Zinn also cites the one-sided historical account of Christopher Columbus told in most American education systems.  This account typically omits that the discoverer was also responsible for the mutilation, enslavement, and murder of the Indians on a genocide scale.  One is reminded of the line from the song "Wonderful" sung by the Wizard of Oz in the Broadway musical Wicked :

"Is one a crusader or ruthless invader? It's all in which label is able to persist! ... There are precious few at ease with moral ambiguities, so we act as though they don't exist!"



Zinn believes that these omissions are due to their in-congruence with the image of America that education systems wish to portray to its citizens: a government by the people for the people, a land of equal opportunity for the common man, where its leaders and founders are models to be emulated for their justice and encourage.

Similarly biased depictions are also found in the portrayal of the history of Western Music.  During the Romantic period, various strains of nationalism were appearing all over Europe. In Beethoven's day, this nationalism was part of an attempt to unite the German-speaking nations against the Napoleonic Empire.  During and after Beethoven's life, this German nationalist trend  led to the promotion of his music as well as the music of his German predecessors and successors as the model of Western music.  The focus of the average classical music education on the music of Bach, Haydn, Mozart, Beethoven, Brahms, and Wagner is in part due to the work of German music historians of the Romantic period who wished to create a context for the development of German music and the emergence of Beethoven.  This trend has and continues to be passed on to future classical musicians in many universities and conservatories, although it may not be consciously done.  While the music of these composers is indeed worthy of study, it is necessary to remember that the belief that their music is "the best" is due to this German nationalist trend, and must therefore be taken with a grain of salt.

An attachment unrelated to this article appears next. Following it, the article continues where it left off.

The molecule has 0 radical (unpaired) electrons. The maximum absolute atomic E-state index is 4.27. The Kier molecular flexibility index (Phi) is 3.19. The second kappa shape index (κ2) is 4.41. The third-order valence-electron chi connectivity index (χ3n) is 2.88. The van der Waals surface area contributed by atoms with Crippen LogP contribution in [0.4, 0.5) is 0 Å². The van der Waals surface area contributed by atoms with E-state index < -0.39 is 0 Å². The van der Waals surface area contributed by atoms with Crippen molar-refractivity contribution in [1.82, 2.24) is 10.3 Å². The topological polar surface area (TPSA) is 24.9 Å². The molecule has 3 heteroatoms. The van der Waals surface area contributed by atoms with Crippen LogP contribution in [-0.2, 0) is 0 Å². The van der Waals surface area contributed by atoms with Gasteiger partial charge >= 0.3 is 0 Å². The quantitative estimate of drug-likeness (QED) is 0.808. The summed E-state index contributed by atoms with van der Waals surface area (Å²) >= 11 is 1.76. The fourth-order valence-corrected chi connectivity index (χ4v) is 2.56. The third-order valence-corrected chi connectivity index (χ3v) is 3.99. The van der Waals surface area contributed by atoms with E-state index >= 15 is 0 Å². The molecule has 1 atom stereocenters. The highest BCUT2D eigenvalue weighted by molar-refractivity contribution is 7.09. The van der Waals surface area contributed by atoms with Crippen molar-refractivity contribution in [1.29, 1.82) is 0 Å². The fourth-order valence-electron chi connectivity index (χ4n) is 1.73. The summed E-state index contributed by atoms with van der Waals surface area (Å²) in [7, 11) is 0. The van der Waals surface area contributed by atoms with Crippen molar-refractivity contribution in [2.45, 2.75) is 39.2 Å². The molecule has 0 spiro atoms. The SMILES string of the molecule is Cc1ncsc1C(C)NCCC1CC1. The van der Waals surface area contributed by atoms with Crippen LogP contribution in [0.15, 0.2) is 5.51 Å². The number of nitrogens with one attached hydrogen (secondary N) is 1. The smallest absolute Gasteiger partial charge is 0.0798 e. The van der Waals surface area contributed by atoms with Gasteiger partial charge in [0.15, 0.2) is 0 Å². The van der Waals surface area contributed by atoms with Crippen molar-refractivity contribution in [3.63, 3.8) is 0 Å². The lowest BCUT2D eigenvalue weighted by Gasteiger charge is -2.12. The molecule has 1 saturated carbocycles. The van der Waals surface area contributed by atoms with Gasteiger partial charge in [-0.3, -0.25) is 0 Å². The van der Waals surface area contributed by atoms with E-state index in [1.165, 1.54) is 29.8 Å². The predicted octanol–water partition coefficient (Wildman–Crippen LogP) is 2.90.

Ludwig van Beethoven (1770-1827)


 A more important lesson to take away from these examples is the need to receive historical data with a critical eye. Just as German nationalism influenced the reception and promotion of Beethoven during the Romantic Period, one should be suspicious of modern trends that influence current perspectives on the composers of the past.  For example, it seems to be an amusing past-time for musicologists and historians to create caricatures of men such as Beethoven and Schubert by pushing our current sexual-cultural fixations upon them.  For example, it has been proposed that the ringing in Beethoven’s ears, known as tinnitus, was caused by syphilis. However, tinnitus is also a symptom of typhus and auto-immune disorders.  Another example : it has also been proposed by certain musicologists that there are homosexual undercurrents in Schubert's 'Unfinished' Ninth Symphony. Schubert's Unfinished Symphony is an example of absolute music -- music that is not based on or inspired by an outside source, story, poem, or theme (as opposed to Mendelssohn's Scottish Symphony, which is based on Mendelssohn's travels to Scotland and is an example of the opposite genre known as programmatic music). Because there is no preexisting theme, it is relatively easy for writers, musicologists, musicians, and even political groups to read too much into a piece of absolute music and interpret it to promote their own ends, even if they are interpreted in contradictory ways!  For example, both Nazis and socialists adopted Beethoven's Ninth Symphony and interpreted it to suit their own agendas. However, in the words of a a friend and mentor, "Such allegations tend to be more revealing of the author than about the subject at hand!"

That being said, it is quite possible that Beethoven may have had syphilis.  It was a common illness in the 19th c. due to the rather loose morals of the era.  It is also possible that Schubert was a suppressed homosexual who gave vent to his sexual orientation through an unfinished symphony.  If these allegations are true, they should not be blotted out from our knowledge of these men as they further inform us of the personality, character, and historical context of these composers.  However, it is misleading to push such allegations onto their characters when we advertise them as true when -- in actuality -- we lack significant facts or data to verify such an allegation!  Likewise, it is equally wrong to omit the faults and failings of businesses, persons, and nations in order to promote a specific agenda. The Ludlow Massacre and the life of Christopher Columbus are prime examples of the deliberate skewing of American history so as to to paint its leading figures and corporations in a positive light.  If Beethoven had syphilis or Schubert same-sex attraction, then it would be wrong to try to hide it. But we don't know that for certain, and emphasizing/advertising these allegations as fact seems more of a projection of our trendy sexual-objectification/hookup culture onto our heroes of Western Music than a search for the truth! It may not be possible to teach history from an objective point of view, but this is no excuse for dishonesty through partial truths, ignoring facts, or disregarding a lack of sufficient data.